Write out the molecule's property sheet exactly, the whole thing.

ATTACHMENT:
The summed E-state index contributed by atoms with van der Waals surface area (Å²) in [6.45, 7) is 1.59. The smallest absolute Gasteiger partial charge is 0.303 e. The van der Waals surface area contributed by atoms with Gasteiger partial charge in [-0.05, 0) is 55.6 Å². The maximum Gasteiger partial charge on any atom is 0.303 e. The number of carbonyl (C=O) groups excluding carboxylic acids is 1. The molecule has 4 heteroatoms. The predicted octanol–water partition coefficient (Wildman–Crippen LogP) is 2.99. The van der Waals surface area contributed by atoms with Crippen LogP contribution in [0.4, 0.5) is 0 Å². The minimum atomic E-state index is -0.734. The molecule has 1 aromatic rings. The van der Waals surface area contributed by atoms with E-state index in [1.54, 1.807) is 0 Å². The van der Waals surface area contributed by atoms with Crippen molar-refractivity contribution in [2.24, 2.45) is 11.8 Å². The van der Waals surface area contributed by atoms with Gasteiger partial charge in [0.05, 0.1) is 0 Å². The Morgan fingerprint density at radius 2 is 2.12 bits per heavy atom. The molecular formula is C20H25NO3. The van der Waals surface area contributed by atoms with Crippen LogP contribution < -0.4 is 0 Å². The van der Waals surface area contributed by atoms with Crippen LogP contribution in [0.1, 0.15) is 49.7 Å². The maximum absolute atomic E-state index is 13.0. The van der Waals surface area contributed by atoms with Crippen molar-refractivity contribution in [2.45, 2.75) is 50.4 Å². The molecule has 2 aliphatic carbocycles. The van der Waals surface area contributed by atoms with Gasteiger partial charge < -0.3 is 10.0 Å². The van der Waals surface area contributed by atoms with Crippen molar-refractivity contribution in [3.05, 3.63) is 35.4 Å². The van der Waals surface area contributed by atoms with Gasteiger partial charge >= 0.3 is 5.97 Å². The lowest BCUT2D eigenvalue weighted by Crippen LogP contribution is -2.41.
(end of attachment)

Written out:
The summed E-state index contributed by atoms with van der Waals surface area (Å²) in [6.45, 7) is 1.59. The smallest absolute Gasteiger partial charge is 0.303 e. The van der Waals surface area contributed by atoms with Gasteiger partial charge in [-0.05, 0) is 55.6 Å². The maximum Gasteiger partial charge on any atom is 0.303 e. The number of carbonyl (C=O) groups excluding carboxylic acids is 1. The molecule has 4 heteroatoms. The predicted octanol–water partition coefficient (Wildman–Crippen LogP) is 2.99. The van der Waals surface area contributed by atoms with Crippen LogP contribution in [0.4, 0.5) is 0 Å². The minimum atomic E-state index is -0.734. The molecule has 1 aromatic rings. The van der Waals surface area contributed by atoms with E-state index in [1.54, 1.807) is 0 Å². The van der Waals surface area contributed by atoms with Crippen molar-refractivity contribution in [2.24, 2.45) is 11.8 Å². The van der Waals surface area contributed by atoms with Gasteiger partial charge in [0.05, 0.1) is 0 Å². The Morgan fingerprint density at radius 2 is 2.12 bits per heavy atom. The molecular formula is C20H25NO3. The van der Waals surface area contributed by atoms with Crippen LogP contribution < -0.4 is 0 Å². The van der Waals surface area contributed by atoms with Crippen LogP contribution in [0.1, 0.15) is 49.7 Å². The maximum absolute atomic E-state index is 13.0. The van der Waals surface area contributed by atoms with Crippen molar-refractivity contribution in [2.45, 2.75) is 50.4 Å². The molecule has 2 aliphatic carbocycles. The van der Waals surface area contributed by atoms with Gasteiger partial charge < -0.3 is 10.0 Å². The van der Waals surface area contributed by atoms with Crippen molar-refractivity contribution in [3.05, 3.63) is 35.4 Å². The van der Waals surface area contributed by atoms with Gasteiger partial charge >= 0.3 is 5.97 Å². The lowest BCUT2D eigenvalue weighted by Crippen LogP contribution is -2.41.